Wine as an investment – the wine merchant’s risk
On 18 December CMA published an update paper on its statutory audit market study. On the same day a report was published concerning the independent review of the Financial Reporting Council (‘FRC’) led by Sir John Kingman.
The reports confirm significant change is on the horizon for the accountancy profession. We detail below the headline points arising from these important publications for the sector.
CMA states the following in its recent report, ‘Competition and regulation should work together so that audit firms and individuals all have the strongest possible incentives to deliver quality.’ To that end it has detailed in its report four key remedies to create incentives for better audit quality. The intention is that such remedies will operate ‘in tandem’ with improved regulation as recommended in the separate Kingman review.
According to CMA, auditor appointments need to be made with a focus on ensuring that companies’ numbers are tested as effectively as possible. CMA’s position is that this could be fully achieved if appointments were taken away from audit companies, particularly in the absence of widespread investor focus on audit. However, it has recognised that ‘at least not now’ this would not be possible for all large companies as the European legal framework appears to preclude it. As an alternative, CMA recommends close scrutiny of audit appointment and management by the regulator to secure audit committees’ accountability and independence from companies.
CMA comments that the market structure needs to change, ‘to ensure that there are enough realistic alternative audit providers so that every incumbent auditor feels another firm breathing down its neck, ready to serve shareholders’ and the public’s interests better.’ It proposes that FTSE350 audits should be carried out jointly by two firms, at least one of which should be from outside the Big Four so as to tackle the ‘entrenched Big Four’. Whilst challenger firms will gain access to the largest clients, there would also be a cross-check on quality, as each auditor reviews the other’s work. An alternative recommendation is a market share cap which would ensure a subset of major audit contracts are only available to non-Big Four Firms. CMA recognises there should be a ‘resilience remedy’ to prevent the Big Four becoming the Big Three.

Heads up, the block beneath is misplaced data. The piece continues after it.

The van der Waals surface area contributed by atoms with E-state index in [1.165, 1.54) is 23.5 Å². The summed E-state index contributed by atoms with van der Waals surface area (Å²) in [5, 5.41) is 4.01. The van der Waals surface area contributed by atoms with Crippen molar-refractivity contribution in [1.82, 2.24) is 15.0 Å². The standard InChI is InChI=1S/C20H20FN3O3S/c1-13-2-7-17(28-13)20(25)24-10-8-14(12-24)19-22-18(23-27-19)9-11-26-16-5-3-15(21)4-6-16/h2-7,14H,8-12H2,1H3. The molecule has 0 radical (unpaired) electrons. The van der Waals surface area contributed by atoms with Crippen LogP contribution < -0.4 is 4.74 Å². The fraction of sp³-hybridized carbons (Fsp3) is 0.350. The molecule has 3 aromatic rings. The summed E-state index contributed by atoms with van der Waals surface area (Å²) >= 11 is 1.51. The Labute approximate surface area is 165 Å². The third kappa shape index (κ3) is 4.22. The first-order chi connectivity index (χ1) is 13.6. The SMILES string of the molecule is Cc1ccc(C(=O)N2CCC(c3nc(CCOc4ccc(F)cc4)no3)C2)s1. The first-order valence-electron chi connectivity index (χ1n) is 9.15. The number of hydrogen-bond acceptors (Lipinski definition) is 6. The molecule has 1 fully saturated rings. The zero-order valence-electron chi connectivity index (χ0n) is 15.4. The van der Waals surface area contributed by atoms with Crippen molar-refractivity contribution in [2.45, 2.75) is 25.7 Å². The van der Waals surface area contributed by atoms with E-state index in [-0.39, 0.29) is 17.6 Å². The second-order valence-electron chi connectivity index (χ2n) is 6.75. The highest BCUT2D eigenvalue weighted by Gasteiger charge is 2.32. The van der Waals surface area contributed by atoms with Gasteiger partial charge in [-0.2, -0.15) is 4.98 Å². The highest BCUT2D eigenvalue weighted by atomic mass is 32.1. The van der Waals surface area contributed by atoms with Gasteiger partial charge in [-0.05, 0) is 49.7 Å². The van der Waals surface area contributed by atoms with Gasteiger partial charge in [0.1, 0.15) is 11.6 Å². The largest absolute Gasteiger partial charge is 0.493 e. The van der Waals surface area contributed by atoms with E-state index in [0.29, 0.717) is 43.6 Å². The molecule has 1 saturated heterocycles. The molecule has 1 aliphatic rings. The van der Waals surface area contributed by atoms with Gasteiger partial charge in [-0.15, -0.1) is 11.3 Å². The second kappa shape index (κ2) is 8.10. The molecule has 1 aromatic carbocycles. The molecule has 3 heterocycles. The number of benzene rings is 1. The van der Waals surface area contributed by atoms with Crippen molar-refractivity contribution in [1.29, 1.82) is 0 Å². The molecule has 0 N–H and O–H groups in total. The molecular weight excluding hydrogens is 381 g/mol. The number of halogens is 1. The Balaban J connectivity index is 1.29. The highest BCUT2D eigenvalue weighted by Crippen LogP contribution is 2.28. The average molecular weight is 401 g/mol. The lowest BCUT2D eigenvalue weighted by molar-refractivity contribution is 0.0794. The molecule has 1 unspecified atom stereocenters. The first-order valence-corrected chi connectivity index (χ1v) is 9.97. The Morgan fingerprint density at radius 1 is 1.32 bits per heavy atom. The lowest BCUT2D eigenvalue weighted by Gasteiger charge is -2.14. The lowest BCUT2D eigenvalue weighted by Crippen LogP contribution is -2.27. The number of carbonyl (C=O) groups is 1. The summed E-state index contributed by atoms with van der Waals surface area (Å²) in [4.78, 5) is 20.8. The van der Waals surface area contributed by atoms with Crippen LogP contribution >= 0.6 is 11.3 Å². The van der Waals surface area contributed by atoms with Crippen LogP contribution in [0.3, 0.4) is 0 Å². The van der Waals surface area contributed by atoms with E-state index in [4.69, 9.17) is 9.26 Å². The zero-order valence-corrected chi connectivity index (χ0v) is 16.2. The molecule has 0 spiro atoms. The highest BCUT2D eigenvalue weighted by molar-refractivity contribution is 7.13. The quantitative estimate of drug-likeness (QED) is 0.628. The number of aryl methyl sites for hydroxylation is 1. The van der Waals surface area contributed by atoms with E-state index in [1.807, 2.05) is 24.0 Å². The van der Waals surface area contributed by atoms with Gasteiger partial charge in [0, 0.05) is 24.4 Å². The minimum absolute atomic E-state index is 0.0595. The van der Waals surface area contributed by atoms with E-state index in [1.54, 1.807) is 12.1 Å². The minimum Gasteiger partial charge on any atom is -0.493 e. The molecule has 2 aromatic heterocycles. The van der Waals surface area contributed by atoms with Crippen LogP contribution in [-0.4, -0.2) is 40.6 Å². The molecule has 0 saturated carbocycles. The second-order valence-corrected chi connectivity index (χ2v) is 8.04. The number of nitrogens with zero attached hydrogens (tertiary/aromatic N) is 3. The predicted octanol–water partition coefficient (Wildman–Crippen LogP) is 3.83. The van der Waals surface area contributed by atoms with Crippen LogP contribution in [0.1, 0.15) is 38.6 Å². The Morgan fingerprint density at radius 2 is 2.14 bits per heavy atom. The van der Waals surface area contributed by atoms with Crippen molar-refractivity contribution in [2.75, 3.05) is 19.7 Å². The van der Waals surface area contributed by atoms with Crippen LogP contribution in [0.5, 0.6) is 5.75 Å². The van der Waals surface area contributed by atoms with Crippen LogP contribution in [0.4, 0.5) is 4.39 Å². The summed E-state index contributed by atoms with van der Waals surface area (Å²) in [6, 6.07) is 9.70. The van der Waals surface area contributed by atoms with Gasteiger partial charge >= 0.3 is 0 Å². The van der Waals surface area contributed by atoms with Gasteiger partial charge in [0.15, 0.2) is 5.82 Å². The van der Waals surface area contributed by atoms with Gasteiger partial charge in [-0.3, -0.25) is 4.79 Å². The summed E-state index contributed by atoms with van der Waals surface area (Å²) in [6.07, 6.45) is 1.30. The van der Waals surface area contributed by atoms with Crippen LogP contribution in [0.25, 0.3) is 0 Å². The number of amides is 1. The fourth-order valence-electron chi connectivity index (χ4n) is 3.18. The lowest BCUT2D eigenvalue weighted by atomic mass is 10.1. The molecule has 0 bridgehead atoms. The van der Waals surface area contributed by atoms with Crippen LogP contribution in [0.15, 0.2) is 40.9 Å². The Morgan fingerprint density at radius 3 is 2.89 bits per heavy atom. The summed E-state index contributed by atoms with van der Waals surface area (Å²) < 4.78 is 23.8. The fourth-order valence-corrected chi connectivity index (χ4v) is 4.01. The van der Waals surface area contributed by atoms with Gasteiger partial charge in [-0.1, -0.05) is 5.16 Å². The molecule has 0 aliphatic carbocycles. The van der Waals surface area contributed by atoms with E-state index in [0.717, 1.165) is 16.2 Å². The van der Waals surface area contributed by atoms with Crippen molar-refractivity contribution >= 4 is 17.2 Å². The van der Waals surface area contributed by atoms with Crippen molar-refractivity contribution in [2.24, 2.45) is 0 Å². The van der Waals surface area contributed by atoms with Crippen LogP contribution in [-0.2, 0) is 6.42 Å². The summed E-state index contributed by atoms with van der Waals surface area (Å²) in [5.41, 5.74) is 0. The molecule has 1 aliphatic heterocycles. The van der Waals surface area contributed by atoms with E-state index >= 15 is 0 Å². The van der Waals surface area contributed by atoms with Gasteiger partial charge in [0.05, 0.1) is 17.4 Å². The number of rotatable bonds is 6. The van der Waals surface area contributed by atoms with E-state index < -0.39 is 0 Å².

CMA’s view is that to ensure best quality ‘auditors’ exclusive focus should be on providing audits…their wider business interests should not in any way compromise this.’ CMA reports that changes at firm level are required to ensure a single-minded focus on audit quality and that this could entail firms’ audit and non-audit businesses being split into clearly defined separate operating entities, with separate management, accounts and remuneration, but which remain under the same organisational umbrella; ‘[t]hat way auditors would only be rewarded for providing good audits, but would still be able to draw on expertise from their sister firms.’
Introducing peer review of audits, commissioned by and reported to the regulator, could offer an additional way of enforcing standards, both keeping auditors ‘on their toes’ and making quality levels ‘more visible’ according to CMA.
CMA has invited views from interested parties on the proposed remedies by 21 January before making a final decision on any recommendation to the Government.
In his report, Sir John Kingman has recommended that the FRC be replaced with a new independent statutory regulator, accountable to Parliament, with a new mandate, new clarity of mission, new leadership, and new powers. It would be called ‘the Audit, Reporting and Governance Authority’. The report states, ‘[a]ll in all, the Review considers that some of the FRC’s critics overstate their case. Nevertheless, the Review does have sympathy with the view that the FRC has tended, overall, to take too consensual an approach to its work.’ The report goes on to state, ‘The FRC’s approach to its own governance has also not been consistent with either its public importance, or its role in championing governance in the corporate world.’
The publication of these two reports marks a pivotal moment for the audit sector. The Government has announced subsequently that it will now launch an independent review into the “quality and effectiveness” of the UK audit market which will build on the findings of CMA and Kingman. The review process, therefore, intensifies.
The future for audit is set to be one of deepened scrutiny where protection of audit quality and, in turn, investors and the wider public is paramount. Auditors and Audit Firms will need to closely monitor developments as the review continues and plan ahead to ensure processes and systems are in place to accommodate the fundamental change set to come.
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